Lots of tooth brushing is good

Toothbrushing and Saving Water – A Solution A Day

Background – Human Behavior and Saving Money

Everyday people take various actions throughout their daily routine. Many of these actions start out as choices and turn into a routine. We as a species are creatures of habit. Thus it should come as no surprise that some of these habits can be improved. An example is smoking is a bad habit. Brushing our teeth on the other hand is a good habit. Even good habits can be improved. Today we shall focus on brushing our teeth and how to save water. My family uses Philips Sonicare Toothbrush, brand toothbrushes they are electric rechargeable and effectively clean your teeth. The ones in the photo are the ones we purchased several years ago.

Lots of tooth brushing is good
Tooth Brushes in my house.

The Problem – Water Wasted While Brushing our Teeth

Hopefully you brush your teeth the recommended three minutes twice a day. When you do brush your teeth what do you do? A typical tooth brushing process might be:

  1. Person walks in
  2. Turns on the water
  3. Rinses off the tooth brush
  4. Puts toothpaste on the brush
  5. Brushes for 3 minutes
  6. Rinses off the tooth brush
  7. Rinses out mouth
  8. Turns off the water

While it is difficult to determine exactly how much time the faucet spends running on the average tooth brushing or the average water used (this will vary with length of faucet on and flow rate of the faucet). We can improve the process to save some freshwater, and a small amount of money.

Faucet left with water running
Water left on during teeth brushing

The Solution – Turn the Water Off when not in Use

At my home 100 gallons of water costs 13.77 cents which is not a crazy amount. In fact it is quite cheap compared to say San Diego where they have a tiered system and the cheapest tier 100 gallons costs 48.66 cents and the most expensive tier is $1.0949 for 100 gallons. Let’s make some basic assumptions:

  1. My water rate (which I suspect is on the lower end of the U.S.A.). Compared to the expensive tier for San Diego.
  2. A family of four who all brush their teeth for six minutes per day (two three-minute sessions each person). This amounts to a total of 24 minutes of tooth brushing and the before and after times.
  3. The faucet is only on for a negligible amount of unnecessary time before and after the tooth brushing.
  4. The faucet it either completely on or completely off.
  5. The average flow rate in a residential bathroom is two gallons.
  6. All bathrooms have the same water pressure.

We will change our process to (I’ve bolded the additional steps):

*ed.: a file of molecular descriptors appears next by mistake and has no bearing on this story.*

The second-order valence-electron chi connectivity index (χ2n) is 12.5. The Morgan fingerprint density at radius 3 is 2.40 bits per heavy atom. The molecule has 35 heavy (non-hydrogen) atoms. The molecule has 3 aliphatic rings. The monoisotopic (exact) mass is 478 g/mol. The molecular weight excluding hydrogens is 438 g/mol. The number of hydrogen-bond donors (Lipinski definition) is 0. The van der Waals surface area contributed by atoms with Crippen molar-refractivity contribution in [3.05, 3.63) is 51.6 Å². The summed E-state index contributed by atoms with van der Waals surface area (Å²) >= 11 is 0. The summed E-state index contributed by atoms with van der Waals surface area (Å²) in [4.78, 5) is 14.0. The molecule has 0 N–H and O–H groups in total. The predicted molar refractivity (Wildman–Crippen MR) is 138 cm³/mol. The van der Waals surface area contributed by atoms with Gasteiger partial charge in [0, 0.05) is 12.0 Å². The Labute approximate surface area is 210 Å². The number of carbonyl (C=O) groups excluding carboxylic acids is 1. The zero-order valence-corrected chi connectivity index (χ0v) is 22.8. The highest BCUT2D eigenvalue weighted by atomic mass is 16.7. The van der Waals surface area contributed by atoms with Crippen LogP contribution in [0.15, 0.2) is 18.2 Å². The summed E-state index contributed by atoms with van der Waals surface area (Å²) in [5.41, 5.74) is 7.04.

1. Person walks in
  2. Turns on the water
  3. Rinses off the tooth brush
  4. Turns off water
  5. Puts toothpaste on the brush
  6. Brushes for 3 minutes
  7. Turns on water
  8. Rinses off the tooth brush
  9. Rinses out mouth
  10. Turns off the water


4 (people) * 6 (minutes per day) = 24 minutes

24 minutes * 2 gallons (per minute) = 48 gallons per day

48 gallons (per day) * 365 (days per year) = 17,520 gallons per year

That’s 17,520 gallons per year of water that does down the drain during the three minutes where you are brushing your teeth and not using the water.

17520/100 = 175.20 (hundred gallon charges per year).

Below I multiply the charge by the water rates from above to determine the annual cost.

Dollars wasted at my price per year: $24.132

Dollars wasted at San Diego low price tier per year: $85.2578

Dollars wasted at San Diego high price tier per year: $191.83

Just for fun if the entire American population did this it (assuming all Americans brush teeth)  would save:

Dollars wasted at my price per year: $1,893,762,467.00

Dollars wasted at San Diego low price tier per year: $6,690,602,246.00

Dollars wasted at San Diego high price tier per year: $15,053,855,053.00

Gallons Saved: 1,374,880,000,000


Well most people paying my water rate are probably not terribly inconvenienced by the extra $2 of water each month from this habit. Someone in San Diego might be happy to save $7-15 per month on their water bill. The real important thing here is that today more than ever and as the populations increases, fresh water is very important to conserve especially when we could be using 3.77 billion fewer gallons of water per day (just from turning off the water when we brush our teeth. Let me put this into perspective the flow rate of the Mississippi river (The largest river in the U.S.A.) is only 7.76 billion gallons per day (about twice what we would waste as a country if everyone left the water running while brushing their teeth).